Lessons from the Triathlon pt. 3: Get Ready For The Right Event

Well, after a long hiatus, lessons from the Triathlon is back with it’s third installment: Get Ready For the Right Event. If you missed the first 2 parts, you can read them here and here.

One of the most challenging parts of the triathlon is the training. Between running, cycling, and swimming, you end up spending a lot of time exercising, which is not so easy when you have two kids and a wife who you actually enjoy. This summer, for the first time in three years, said wife (Jess, obviously) and I had the privilege of competing together in the July Tri-for-Fun at Shadow Cliffs in Pleasanton, Ca. Jess is a wonderful swimmer, and was at one time a top level high school champion swimmer. For her, swimming is like riding a bike. When she gets into the water, her years of training and sacrificing come flooding back and her muscle memory takes over. She sails through the water with ease and makes all the currently competing swimmers jealous with her beautiful technique.

For me, riding a bike is like riding a bike. Swimming is like trying to remember the name of the guy who swears you went to school together, yet you’re pretty sure you’re about to get robbed. It’s painful and awkward and you may get through it, but it takes a while. Last year, I spent a lot of time in the pool preparing for the tri, and I ended up getting a lot of my endurance and technique back. But this year, I spent exactly zero minutes and zero seconds swimming laps before I got in the cold water too early on a summer Saturday. I thought that last year’s swimming would be sufficient for this year’s race. Why I thought this is beyond me. Let’s just say that I didn’t really feel the need to drink much more water for the rest of tri. And, oh yeah, Jess waited for me several times before we got out of the water.

When Jesus is talking to His disciples around the communion tabel, just hours before He goes to the cross, He reminds them that they need to get ready for the battle that lies ahead. This battle is a spiritual battle, the one that Paul speaks of in Ephesians 6:12:

For we do not wrestle against flesh and blood, but against the rulers, against the authorities, against the cosmic powers over this present darkness, against the spiritual forces of evil in the heavenly places.

Jesus tells them to pack provisions. Now let the one who has a moneybag take it, and likewise a knapsack, He says. Then He tells them to pack light to make room for the proper weaponry to fight this battle, And let the one who has no sword sell his cloak and buy one. Jesus was talking about the sword of the Spirit and the armor of God, the weapons of the Gospel and prayer and the Word of God, the collective strength of the saints of God and the great power of the Spirit of God.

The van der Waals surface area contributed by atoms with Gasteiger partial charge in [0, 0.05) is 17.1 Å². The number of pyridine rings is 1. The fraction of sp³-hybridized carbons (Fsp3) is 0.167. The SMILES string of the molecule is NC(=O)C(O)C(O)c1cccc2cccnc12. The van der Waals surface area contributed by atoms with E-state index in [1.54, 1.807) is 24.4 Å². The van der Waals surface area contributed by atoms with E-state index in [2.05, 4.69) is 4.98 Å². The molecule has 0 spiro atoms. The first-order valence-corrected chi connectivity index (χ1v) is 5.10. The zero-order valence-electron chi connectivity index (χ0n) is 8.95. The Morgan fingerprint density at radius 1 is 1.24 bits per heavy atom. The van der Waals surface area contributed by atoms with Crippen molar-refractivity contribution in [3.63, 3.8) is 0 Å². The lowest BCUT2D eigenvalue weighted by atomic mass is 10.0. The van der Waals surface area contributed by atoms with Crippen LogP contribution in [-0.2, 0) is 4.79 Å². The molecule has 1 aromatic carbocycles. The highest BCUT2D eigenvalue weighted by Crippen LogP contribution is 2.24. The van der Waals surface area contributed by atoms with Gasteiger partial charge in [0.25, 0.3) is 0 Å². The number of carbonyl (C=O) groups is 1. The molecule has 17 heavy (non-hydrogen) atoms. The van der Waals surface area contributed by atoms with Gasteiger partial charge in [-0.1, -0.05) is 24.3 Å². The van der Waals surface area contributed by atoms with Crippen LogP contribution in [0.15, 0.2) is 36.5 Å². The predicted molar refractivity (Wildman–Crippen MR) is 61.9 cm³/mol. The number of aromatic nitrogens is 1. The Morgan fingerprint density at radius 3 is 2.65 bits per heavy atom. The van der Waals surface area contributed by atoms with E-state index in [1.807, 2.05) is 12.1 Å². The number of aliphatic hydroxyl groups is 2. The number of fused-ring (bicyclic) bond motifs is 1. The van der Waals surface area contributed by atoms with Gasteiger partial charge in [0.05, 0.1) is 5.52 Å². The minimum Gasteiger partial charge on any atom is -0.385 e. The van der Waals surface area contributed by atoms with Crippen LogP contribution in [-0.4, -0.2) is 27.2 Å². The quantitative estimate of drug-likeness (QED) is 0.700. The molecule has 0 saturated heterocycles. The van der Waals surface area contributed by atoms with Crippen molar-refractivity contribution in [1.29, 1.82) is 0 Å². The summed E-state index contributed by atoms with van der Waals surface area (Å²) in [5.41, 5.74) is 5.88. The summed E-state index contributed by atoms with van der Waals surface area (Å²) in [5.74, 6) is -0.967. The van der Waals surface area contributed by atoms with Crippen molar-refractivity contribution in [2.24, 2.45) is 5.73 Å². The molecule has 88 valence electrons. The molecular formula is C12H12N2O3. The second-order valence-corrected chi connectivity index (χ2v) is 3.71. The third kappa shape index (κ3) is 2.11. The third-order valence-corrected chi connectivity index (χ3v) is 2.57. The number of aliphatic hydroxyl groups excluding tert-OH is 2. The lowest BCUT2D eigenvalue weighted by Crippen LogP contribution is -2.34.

But the disciples didn’t get it. They thought that He meant some kind of physical battle, a hostile takeover perhaps. So they found a couple swords and waved them at their master saying “look Lord, here are two swords.” One of these swords was used to cut off the ear of the servant of the chief priest when Jesus was arrested, and instead of cheering the disciples on for their bravery, Jesus tells them to knock it off and heals the mans ear. You see, he was showing them that the battle isn’t against people who seem like enemies. The battle is against the powers of the devil and the world. But the disciples were prepared for the wrong battle. They didn’t get ready for the right event. And because of this, they all ran away, scared and defeated. Like me, they thought they had everything they needed, but they found themselves sucking up pond water and wishing they were sleeping.

The good news is that the Christian life is not an individual event, it’s a team sport lead by Jesus who has already won the race for us. He now, before the throne of God is praying that for our faith to endure so that we can finish the race as well. but if we are stuck trying to run things our own way, or assuming that we’ll be able to compete without preparing properly, we won’t finish at all. The only way to run this race is to fix our eyes on the prize, and that prize is Christ Himself. He is the Author and Finisher of our faith. That means that He gives us the faith to start the race and the strength to finish.

When we trust in Him for this, we will never find ourselves floundering in the middle of the lake, hoping that the lifeguards will show us mercy and take us out. We’ll finish, and we’ll finish strong.

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